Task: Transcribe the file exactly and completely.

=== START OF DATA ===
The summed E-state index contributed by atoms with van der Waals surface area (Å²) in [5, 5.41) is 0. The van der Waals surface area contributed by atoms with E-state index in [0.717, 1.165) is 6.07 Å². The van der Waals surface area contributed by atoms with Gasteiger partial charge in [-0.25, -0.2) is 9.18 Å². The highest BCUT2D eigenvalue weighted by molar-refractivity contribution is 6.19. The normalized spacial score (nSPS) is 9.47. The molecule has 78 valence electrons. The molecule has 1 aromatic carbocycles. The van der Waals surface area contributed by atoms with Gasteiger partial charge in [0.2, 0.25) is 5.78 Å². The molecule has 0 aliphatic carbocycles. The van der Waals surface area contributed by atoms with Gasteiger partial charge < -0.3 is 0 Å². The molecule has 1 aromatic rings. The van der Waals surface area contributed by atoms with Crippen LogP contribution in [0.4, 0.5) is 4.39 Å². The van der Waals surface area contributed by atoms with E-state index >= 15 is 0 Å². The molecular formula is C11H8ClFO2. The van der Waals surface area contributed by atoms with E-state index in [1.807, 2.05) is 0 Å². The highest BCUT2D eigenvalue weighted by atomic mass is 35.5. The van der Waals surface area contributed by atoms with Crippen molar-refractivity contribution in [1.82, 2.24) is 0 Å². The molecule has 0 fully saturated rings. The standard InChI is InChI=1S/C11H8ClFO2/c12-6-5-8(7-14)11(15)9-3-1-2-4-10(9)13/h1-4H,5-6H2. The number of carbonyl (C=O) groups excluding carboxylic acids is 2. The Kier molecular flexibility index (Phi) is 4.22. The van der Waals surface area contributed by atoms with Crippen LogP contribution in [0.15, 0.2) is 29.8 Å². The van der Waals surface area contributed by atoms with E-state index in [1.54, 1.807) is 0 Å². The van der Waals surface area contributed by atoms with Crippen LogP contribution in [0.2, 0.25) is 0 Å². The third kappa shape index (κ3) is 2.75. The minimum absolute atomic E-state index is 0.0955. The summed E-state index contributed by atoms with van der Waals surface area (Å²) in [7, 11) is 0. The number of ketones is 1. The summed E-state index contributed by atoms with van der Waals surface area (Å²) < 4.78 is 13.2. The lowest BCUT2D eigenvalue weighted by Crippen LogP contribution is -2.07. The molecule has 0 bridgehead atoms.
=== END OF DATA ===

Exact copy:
The summed E-state index contributed by atoms with van der Waals surface area (Å²) in [5, 5.41) is 0. The van der Waals surface area contributed by atoms with E-state index in [0.717, 1.165) is 6.07 Å². The van der Waals surface area contributed by atoms with Gasteiger partial charge in [-0.25, -0.2) is 9.18 Å². The highest BCUT2D eigenvalue weighted by molar-refractivity contribution is 6.19. The normalized spacial score (nSPS) is 9.47. The molecule has 78 valence electrons. The molecule has 1 aromatic carbocycles. The van der Waals surface area contributed by atoms with Gasteiger partial charge in [0.2, 0.25) is 5.78 Å². The molecule has 0 aliphatic carbocycles. The van der Waals surface area contributed by atoms with Gasteiger partial charge < -0.3 is 0 Å². The molecule has 1 aromatic rings. The van der Waals surface area contributed by atoms with Crippen LogP contribution in [0.4, 0.5) is 4.39 Å². The van der Waals surface area contributed by atoms with E-state index >= 15 is 0 Å². The molecular formula is C11H8ClFO2. The van der Waals surface area contributed by atoms with E-state index in [1.807, 2.05) is 0 Å². The highest BCUT2D eigenvalue weighted by atomic mass is 35.5. The van der Waals surface area contributed by atoms with Crippen molar-refractivity contribution in [1.82, 2.24) is 0 Å². The molecule has 0 fully saturated rings. The standard InChI is InChI=1S/C11H8ClFO2/c12-6-5-8(7-14)11(15)9-3-1-2-4-10(9)13/h1-4H,5-6H2. The number of carbonyl (C=O) groups excluding carboxylic acids is 2. The Kier molecular flexibility index (Phi) is 4.22. The van der Waals surface area contributed by atoms with Crippen LogP contribution in [0.15, 0.2) is 29.8 Å². The van der Waals surface area contributed by atoms with E-state index in [1.54, 1.807) is 0 Å². The van der Waals surface area contributed by atoms with Crippen LogP contribution in [0.2, 0.25) is 0 Å². The third kappa shape index (κ3) is 2.75. The minimum absolute atomic E-state index is 0.0955. The summed E-state index contributed by atoms with van der Waals surface area (Å²) in [7, 11) is 0. The number of ketones is 1. The summed E-state index contributed by atoms with van der Waals surface area (Å²) < 4.78 is 13.2. The lowest BCUT2D eigenvalue weighted by Crippen LogP contribution is -2.07. The molecule has 0 bridgehead atoms.